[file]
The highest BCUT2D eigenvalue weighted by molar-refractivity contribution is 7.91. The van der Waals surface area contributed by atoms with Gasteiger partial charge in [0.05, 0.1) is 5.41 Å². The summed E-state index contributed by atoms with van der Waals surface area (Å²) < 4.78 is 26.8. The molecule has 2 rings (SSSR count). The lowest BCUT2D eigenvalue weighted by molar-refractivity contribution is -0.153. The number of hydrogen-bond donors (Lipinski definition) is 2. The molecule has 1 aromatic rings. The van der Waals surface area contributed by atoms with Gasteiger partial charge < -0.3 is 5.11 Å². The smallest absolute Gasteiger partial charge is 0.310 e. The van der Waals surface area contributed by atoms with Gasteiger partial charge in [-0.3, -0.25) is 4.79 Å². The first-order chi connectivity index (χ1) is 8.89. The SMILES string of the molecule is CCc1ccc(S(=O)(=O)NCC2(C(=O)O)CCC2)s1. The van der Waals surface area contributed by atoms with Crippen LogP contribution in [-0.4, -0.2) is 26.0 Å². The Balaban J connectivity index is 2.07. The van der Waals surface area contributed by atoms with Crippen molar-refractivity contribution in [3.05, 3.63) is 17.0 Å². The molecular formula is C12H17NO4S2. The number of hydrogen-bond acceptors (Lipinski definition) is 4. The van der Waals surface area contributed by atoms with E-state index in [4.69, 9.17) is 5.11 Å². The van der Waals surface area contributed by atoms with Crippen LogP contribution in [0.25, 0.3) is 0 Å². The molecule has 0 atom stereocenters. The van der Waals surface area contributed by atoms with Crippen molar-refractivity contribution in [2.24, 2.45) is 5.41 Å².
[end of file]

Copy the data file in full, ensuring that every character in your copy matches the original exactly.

The highest BCUT2D eigenvalue weighted by molar-refractivity contribution is 7.91. The van der Waals surface area contributed by atoms with Gasteiger partial charge in [0.05, 0.1) is 5.41 Å². The summed E-state index contributed by atoms with van der Waals surface area (Å²) < 4.78 is 26.8. The molecule has 2 rings (SSSR count). The lowest BCUT2D eigenvalue weighted by molar-refractivity contribution is -0.153. The number of hydrogen-bond donors (Lipinski definition) is 2. The molecule has 1 aromatic rings. The van der Waals surface area contributed by atoms with Gasteiger partial charge < -0.3 is 5.11 Å². The smallest absolute Gasteiger partial charge is 0.310 e. The van der Waals surface area contributed by atoms with Gasteiger partial charge in [-0.3, -0.25) is 4.79 Å². The first-order chi connectivity index (χ1) is 8.89. The SMILES string of the molecule is CCc1ccc(S(=O)(=O)NCC2(C(=O)O)CCC2)s1. The van der Waals surface area contributed by atoms with Crippen LogP contribution in [-0.4, -0.2) is 26.0 Å². The Balaban J connectivity index is 2.07. The van der Waals surface area contributed by atoms with Crippen molar-refractivity contribution in [3.05, 3.63) is 17.0 Å². The molecular formula is C12H17NO4S2. The number of hydrogen-bond acceptors (Lipinski definition) is 4. The van der Waals surface area contributed by atoms with E-state index in [4.69, 9.17) is 5.11 Å². The van der Waals surface area contributed by atoms with Crippen LogP contribution in [0.25, 0.3) is 0 Å². The molecule has 0 atom stereocenters. The van der Waals surface area contributed by atoms with Crippen molar-refractivity contribution in [2.24, 2.45) is 5.41 Å².